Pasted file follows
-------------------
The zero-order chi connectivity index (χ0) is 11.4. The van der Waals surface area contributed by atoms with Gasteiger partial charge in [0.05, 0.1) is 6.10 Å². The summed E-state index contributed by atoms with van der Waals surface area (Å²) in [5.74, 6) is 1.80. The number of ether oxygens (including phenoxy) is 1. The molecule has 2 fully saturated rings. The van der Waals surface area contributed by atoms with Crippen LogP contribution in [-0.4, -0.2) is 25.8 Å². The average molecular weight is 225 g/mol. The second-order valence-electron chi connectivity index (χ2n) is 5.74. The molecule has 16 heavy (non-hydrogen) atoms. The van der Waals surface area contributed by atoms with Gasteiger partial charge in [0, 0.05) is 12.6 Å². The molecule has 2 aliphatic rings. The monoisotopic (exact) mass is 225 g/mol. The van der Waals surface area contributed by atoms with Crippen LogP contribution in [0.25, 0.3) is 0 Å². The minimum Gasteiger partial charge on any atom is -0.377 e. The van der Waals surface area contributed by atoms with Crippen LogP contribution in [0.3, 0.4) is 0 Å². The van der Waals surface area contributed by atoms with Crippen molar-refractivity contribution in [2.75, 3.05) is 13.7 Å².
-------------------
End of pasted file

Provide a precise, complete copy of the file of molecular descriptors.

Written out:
The zero-order chi connectivity index (χ0) is 11.4. The van der Waals surface area contributed by atoms with Gasteiger partial charge in [0.05, 0.1) is 6.10 Å². The summed E-state index contributed by atoms with van der Waals surface area (Å²) in [5.74, 6) is 1.80. The number of ether oxygens (including phenoxy) is 1. The molecule has 2 fully saturated rings. The van der Waals surface area contributed by atoms with Crippen LogP contribution in [-0.4, -0.2) is 25.8 Å². The average molecular weight is 225 g/mol. The second-order valence-electron chi connectivity index (χ2n) is 5.74. The molecule has 16 heavy (non-hydrogen) atoms. The van der Waals surface area contributed by atoms with Gasteiger partial charge in [0, 0.05) is 12.6 Å². The molecule has 2 aliphatic rings. The monoisotopic (exact) mass is 225 g/mol. The van der Waals surface area contributed by atoms with Crippen LogP contribution in [0.25, 0.3) is 0 Å². The minimum Gasteiger partial charge on any atom is -0.377 e. The van der Waals surface area contributed by atoms with Crippen LogP contribution in [0.3, 0.4) is 0 Å². The van der Waals surface area contributed by atoms with Crippen molar-refractivity contribution in [2.75, 3.05) is 13.7 Å².